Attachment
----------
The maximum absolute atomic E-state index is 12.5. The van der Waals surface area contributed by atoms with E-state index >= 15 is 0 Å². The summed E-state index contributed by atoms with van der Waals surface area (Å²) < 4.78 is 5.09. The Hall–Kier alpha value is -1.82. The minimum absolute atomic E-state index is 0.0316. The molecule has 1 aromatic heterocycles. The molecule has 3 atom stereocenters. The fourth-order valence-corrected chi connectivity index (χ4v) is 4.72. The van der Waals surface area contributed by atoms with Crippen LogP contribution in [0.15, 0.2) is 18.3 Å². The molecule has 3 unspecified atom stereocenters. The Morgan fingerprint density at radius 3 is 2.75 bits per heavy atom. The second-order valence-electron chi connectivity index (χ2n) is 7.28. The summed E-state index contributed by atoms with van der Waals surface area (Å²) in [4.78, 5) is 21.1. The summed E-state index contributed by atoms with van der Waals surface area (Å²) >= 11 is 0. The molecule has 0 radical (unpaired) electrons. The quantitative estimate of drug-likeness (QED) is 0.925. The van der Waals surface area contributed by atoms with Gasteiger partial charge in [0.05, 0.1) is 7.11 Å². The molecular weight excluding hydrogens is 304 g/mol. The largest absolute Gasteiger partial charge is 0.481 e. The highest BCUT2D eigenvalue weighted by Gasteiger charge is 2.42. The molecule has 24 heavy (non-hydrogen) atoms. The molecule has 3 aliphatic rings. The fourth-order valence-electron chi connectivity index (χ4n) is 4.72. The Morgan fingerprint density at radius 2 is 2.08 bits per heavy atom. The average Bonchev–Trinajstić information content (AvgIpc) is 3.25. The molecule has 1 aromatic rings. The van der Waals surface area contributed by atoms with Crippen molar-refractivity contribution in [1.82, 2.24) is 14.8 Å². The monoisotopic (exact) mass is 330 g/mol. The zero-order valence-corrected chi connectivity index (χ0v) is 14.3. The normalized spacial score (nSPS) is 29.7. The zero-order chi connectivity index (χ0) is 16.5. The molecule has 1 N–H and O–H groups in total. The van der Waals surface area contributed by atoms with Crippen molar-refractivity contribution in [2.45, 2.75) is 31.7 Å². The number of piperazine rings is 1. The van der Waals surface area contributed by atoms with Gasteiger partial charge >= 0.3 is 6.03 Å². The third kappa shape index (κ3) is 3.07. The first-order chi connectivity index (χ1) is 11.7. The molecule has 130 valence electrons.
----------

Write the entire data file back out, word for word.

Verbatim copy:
The maximum absolute atomic E-state index is 12.5. The van der Waals surface area contributed by atoms with E-state index >= 15 is 0 Å². The summed E-state index contributed by atoms with van der Waals surface area (Å²) < 4.78 is 5.09. The Hall–Kier alpha value is -1.82. The minimum absolute atomic E-state index is 0.0316. The molecule has 1 aromatic heterocycles. The molecule has 3 atom stereocenters. The fourth-order valence-corrected chi connectivity index (χ4v) is 4.72. The van der Waals surface area contributed by atoms with Crippen LogP contribution in [0.15, 0.2) is 18.3 Å². The molecule has 3 unspecified atom stereocenters. The Morgan fingerprint density at radius 3 is 2.75 bits per heavy atom. The second-order valence-electron chi connectivity index (χ2n) is 7.28. The summed E-state index contributed by atoms with van der Waals surface area (Å²) in [4.78, 5) is 21.1. The summed E-state index contributed by atoms with van der Waals surface area (Å²) >= 11 is 0. The molecule has 0 radical (unpaired) electrons. The quantitative estimate of drug-likeness (QED) is 0.925. The van der Waals surface area contributed by atoms with Gasteiger partial charge in [0.05, 0.1) is 7.11 Å². The molecular weight excluding hydrogens is 304 g/mol. The largest absolute Gasteiger partial charge is 0.481 e. The highest BCUT2D eigenvalue weighted by Gasteiger charge is 2.42. The molecule has 24 heavy (non-hydrogen) atoms. The molecule has 3 aliphatic rings. The fourth-order valence-electron chi connectivity index (χ4n) is 4.72. The Morgan fingerprint density at radius 2 is 2.08 bits per heavy atom. The average Bonchev–Trinajstić information content (AvgIpc) is 3.25. The molecule has 1 aromatic rings. The van der Waals surface area contributed by atoms with Crippen molar-refractivity contribution in [1.82, 2.24) is 14.8 Å². The monoisotopic (exact) mass is 330 g/mol. The zero-order valence-corrected chi connectivity index (χ0v) is 14.3. The normalized spacial score (nSPS) is 29.7. The zero-order chi connectivity index (χ0) is 16.5. The molecule has 1 N–H and O–H groups in total. The van der Waals surface area contributed by atoms with Crippen molar-refractivity contribution in [2.45, 2.75) is 31.7 Å². The number of piperazine rings is 1. The van der Waals surface area contributed by atoms with Gasteiger partial charge >= 0.3 is 6.03 Å². The third kappa shape index (κ3) is 3.07. The first-order chi connectivity index (χ1) is 11.7. The molecule has 130 valence electrons.